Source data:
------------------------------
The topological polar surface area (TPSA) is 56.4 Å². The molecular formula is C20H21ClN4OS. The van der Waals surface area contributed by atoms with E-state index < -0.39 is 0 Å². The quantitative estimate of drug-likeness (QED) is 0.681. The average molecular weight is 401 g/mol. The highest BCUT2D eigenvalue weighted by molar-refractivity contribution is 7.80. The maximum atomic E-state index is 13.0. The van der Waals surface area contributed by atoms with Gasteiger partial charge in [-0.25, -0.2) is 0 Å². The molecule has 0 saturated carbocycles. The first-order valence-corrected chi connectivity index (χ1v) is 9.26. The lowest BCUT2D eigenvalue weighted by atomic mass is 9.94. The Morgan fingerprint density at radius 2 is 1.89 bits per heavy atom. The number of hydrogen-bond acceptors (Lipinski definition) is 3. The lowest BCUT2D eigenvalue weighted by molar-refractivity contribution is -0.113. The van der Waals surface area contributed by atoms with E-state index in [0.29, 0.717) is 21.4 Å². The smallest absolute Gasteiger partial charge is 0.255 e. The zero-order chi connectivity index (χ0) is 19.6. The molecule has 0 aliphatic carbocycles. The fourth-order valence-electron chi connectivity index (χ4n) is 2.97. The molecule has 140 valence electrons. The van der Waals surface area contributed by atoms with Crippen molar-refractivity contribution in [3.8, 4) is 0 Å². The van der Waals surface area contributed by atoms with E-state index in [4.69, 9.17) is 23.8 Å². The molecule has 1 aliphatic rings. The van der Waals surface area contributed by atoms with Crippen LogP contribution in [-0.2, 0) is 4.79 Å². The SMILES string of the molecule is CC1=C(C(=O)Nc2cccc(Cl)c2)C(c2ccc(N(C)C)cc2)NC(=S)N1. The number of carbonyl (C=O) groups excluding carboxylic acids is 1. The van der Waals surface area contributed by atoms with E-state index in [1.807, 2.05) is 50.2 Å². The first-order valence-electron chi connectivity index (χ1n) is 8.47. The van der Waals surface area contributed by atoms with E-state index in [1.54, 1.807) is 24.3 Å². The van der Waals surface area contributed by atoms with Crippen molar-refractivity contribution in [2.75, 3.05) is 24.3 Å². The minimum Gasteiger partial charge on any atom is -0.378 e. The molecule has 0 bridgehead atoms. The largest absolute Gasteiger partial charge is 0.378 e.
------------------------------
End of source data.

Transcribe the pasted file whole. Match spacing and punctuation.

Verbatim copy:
The topological polar surface area (TPSA) is 56.4 Å². The molecular formula is C20H21ClN4OS. The van der Waals surface area contributed by atoms with E-state index < -0.39 is 0 Å². The quantitative estimate of drug-likeness (QED) is 0.681. The average molecular weight is 401 g/mol. The highest BCUT2D eigenvalue weighted by molar-refractivity contribution is 7.80. The maximum atomic E-state index is 13.0. The van der Waals surface area contributed by atoms with Gasteiger partial charge in [-0.25, -0.2) is 0 Å². The molecule has 0 saturated carbocycles. The first-order valence-corrected chi connectivity index (χ1v) is 9.26. The lowest BCUT2D eigenvalue weighted by atomic mass is 9.94. The Morgan fingerprint density at radius 2 is 1.89 bits per heavy atom. The number of hydrogen-bond acceptors (Lipinski definition) is 3. The lowest BCUT2D eigenvalue weighted by molar-refractivity contribution is -0.113. The van der Waals surface area contributed by atoms with E-state index in [0.29, 0.717) is 21.4 Å². The smallest absolute Gasteiger partial charge is 0.255 e. The zero-order chi connectivity index (χ0) is 19.6. The molecule has 0 aliphatic carbocycles. The fourth-order valence-electron chi connectivity index (χ4n) is 2.97. The molecule has 140 valence electrons. The van der Waals surface area contributed by atoms with Crippen molar-refractivity contribution in [3.8, 4) is 0 Å². The van der Waals surface area contributed by atoms with E-state index in [4.69, 9.17) is 23.8 Å². The molecule has 1 aliphatic rings. The van der Waals surface area contributed by atoms with Crippen LogP contribution in [-0.2, 0) is 4.79 Å². The SMILES string of the molecule is CC1=C(C(=O)Nc2cccc(Cl)c2)C(c2ccc(N(C)C)cc2)NC(=S)N1. The number of carbonyl (C=O) groups excluding carboxylic acids is 1. The van der Waals surface area contributed by atoms with E-state index in [1.807, 2.05) is 50.2 Å². The first-order valence-electron chi connectivity index (χ1n) is 8.47. The van der Waals surface area contributed by atoms with E-state index in [1.54, 1.807) is 24.3 Å². The van der Waals surface area contributed by atoms with Crippen molar-refractivity contribution in [2.75, 3.05) is 24.3 Å². The minimum Gasteiger partial charge on any atom is -0.378 e. The molecule has 0 bridgehead atoms. The largest absolute Gasteiger partial charge is 0.378 e.